Novel Strategies to Improve the Effectiveness of Field of View - Aware Edge Caching for Adaptive 360° Video Streaming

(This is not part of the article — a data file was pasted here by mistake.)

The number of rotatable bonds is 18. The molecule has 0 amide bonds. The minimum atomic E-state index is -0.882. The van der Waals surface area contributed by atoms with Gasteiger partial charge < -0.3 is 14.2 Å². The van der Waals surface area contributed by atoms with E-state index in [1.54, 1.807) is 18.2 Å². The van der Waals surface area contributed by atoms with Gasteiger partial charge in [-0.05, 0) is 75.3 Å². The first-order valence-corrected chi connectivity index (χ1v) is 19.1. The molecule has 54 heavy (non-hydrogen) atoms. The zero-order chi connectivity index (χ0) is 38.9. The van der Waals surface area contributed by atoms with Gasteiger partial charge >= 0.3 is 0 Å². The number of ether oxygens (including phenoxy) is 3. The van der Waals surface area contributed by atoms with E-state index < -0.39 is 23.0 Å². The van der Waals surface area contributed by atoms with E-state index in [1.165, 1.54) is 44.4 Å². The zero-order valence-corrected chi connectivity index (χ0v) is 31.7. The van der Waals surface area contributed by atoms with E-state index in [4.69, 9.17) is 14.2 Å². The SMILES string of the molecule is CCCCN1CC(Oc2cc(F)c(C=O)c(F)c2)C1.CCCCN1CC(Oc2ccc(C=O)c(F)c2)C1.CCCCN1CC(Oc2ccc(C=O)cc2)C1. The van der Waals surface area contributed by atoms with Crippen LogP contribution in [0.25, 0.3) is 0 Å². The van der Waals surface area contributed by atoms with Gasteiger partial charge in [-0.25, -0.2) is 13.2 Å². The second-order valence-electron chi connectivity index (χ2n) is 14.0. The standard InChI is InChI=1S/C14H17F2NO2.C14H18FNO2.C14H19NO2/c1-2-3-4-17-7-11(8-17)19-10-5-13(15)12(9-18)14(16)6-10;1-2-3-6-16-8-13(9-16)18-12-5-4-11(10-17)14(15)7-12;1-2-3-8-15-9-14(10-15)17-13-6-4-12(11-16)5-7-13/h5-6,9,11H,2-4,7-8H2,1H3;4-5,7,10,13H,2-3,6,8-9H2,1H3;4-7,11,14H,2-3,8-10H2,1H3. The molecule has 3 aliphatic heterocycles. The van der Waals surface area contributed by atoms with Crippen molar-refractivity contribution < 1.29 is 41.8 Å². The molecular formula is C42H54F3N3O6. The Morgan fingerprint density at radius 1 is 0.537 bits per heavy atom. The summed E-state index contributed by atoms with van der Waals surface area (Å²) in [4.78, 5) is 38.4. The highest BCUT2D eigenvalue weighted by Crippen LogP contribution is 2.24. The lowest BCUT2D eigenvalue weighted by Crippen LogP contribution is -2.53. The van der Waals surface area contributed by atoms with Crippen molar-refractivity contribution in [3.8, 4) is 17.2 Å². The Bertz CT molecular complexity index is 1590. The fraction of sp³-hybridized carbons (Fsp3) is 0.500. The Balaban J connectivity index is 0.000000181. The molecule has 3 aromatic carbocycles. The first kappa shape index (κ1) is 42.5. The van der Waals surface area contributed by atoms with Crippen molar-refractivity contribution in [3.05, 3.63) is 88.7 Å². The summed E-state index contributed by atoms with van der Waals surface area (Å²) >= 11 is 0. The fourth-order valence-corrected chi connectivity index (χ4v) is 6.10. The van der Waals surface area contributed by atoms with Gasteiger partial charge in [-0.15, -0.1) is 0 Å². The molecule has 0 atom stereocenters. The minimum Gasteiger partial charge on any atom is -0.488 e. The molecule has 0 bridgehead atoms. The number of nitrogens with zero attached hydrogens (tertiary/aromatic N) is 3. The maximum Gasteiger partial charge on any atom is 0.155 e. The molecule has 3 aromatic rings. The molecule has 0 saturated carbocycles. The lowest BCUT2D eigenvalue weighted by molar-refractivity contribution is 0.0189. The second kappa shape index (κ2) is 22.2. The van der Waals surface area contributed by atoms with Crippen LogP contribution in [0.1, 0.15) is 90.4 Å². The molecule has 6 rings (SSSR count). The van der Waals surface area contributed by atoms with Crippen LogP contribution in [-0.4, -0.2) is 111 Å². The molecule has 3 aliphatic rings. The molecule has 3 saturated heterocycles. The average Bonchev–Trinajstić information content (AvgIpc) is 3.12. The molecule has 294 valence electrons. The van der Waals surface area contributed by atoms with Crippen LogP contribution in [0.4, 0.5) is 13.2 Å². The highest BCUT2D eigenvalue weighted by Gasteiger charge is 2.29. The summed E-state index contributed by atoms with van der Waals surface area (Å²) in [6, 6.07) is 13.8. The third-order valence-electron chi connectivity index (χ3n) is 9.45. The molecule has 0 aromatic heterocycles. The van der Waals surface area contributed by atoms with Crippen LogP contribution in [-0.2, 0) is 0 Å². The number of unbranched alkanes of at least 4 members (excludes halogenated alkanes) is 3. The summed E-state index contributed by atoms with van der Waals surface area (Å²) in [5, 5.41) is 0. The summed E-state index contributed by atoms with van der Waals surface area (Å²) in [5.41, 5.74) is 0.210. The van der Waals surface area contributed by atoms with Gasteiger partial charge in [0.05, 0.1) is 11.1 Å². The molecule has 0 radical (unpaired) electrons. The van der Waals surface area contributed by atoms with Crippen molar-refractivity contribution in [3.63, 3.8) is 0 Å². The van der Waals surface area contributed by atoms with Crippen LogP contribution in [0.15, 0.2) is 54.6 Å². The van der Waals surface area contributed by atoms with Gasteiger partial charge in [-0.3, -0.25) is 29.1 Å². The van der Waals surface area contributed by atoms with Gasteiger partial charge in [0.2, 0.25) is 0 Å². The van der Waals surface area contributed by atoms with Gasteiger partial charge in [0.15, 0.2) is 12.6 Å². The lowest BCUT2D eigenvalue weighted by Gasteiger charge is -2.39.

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Virtual Reality (VR) and 360° Video Streaming have attained a lot of popularity recently. Streaming 360° video to Head Mounted Displays (HMDs) over the internet is extremely demanding owing to its huge size, desirability to be viewed at higher resolutions, high bandwidth, and low latency requirements. However, viewers can view only a small portion of a scene in the video at a time, since viewers are limited by the Field of View (FoV) of the HMD. A few solutions use adaptive 360° video streaming by streaming high resolution video of only the part on the video in the viewers FoV, and low-resolution video for the part of the video that is not in the viewers FoV. FoV Adaptive 360° video streaming has been instrumental in decreasing the bandwidth requirements, but network latency is another factor that adversely affects the streaming of 360° videos from distant content servers. To overcome this, some solutions use caching of popular content at the mobile edge cloud server close to the end user. This caching policy helps reduce latency in the network and alleviate network bandwidth demands by decreasing the number of future requests that must be sent to the content server, thus reducing the load on the server. But most of these strategies use generic heat maps to determine popular content in videos among users. A viewers’ FoV is a depiction of that viewers’ area of interest in the video at any point in time - with the center of the FoV being of utmost importance grabbing the viewers’ attention and the peripheries of the FoV of relatively lesser importance, importance decrease as we move from the center to the periphery in the FoV. Anything outside the FoV of the viewer is of no importance since the user chose not to see that part in the video. The importance of a part in the video portrays its popularity among users – the more the importance, the more the popularity. The popularity of different parts of the video based on the past viewers’ viewing history determines how significant each part of the video is to be cached at the edge servers in the above-mentioned caching policy. More the popularity, the more the probability of the content to be cached. However, the use of traditional heat maps to determine the popularity of video content gives equal importance to the entire FoV and fails to cater to the requirement of declining importance given to different parts of the FoV as we move farther away from the center of the FoV. In this thesis, we show how the use of such heatmaps gives wrong impression of the popularity of video contents -contents that are not so popular appear to be popular. This false notion created by heat maps renders them useful only in highly constricted cases. We demonstrate the relevance of some indices used in election analysis to overcome this limitation in heat maps and discuss where they would work best. We also introduce the concept of Vote decay in the popularity of contents in the FoV to remove misinterpretations of content importance so that we can improve caching decisions and future FoV predictions.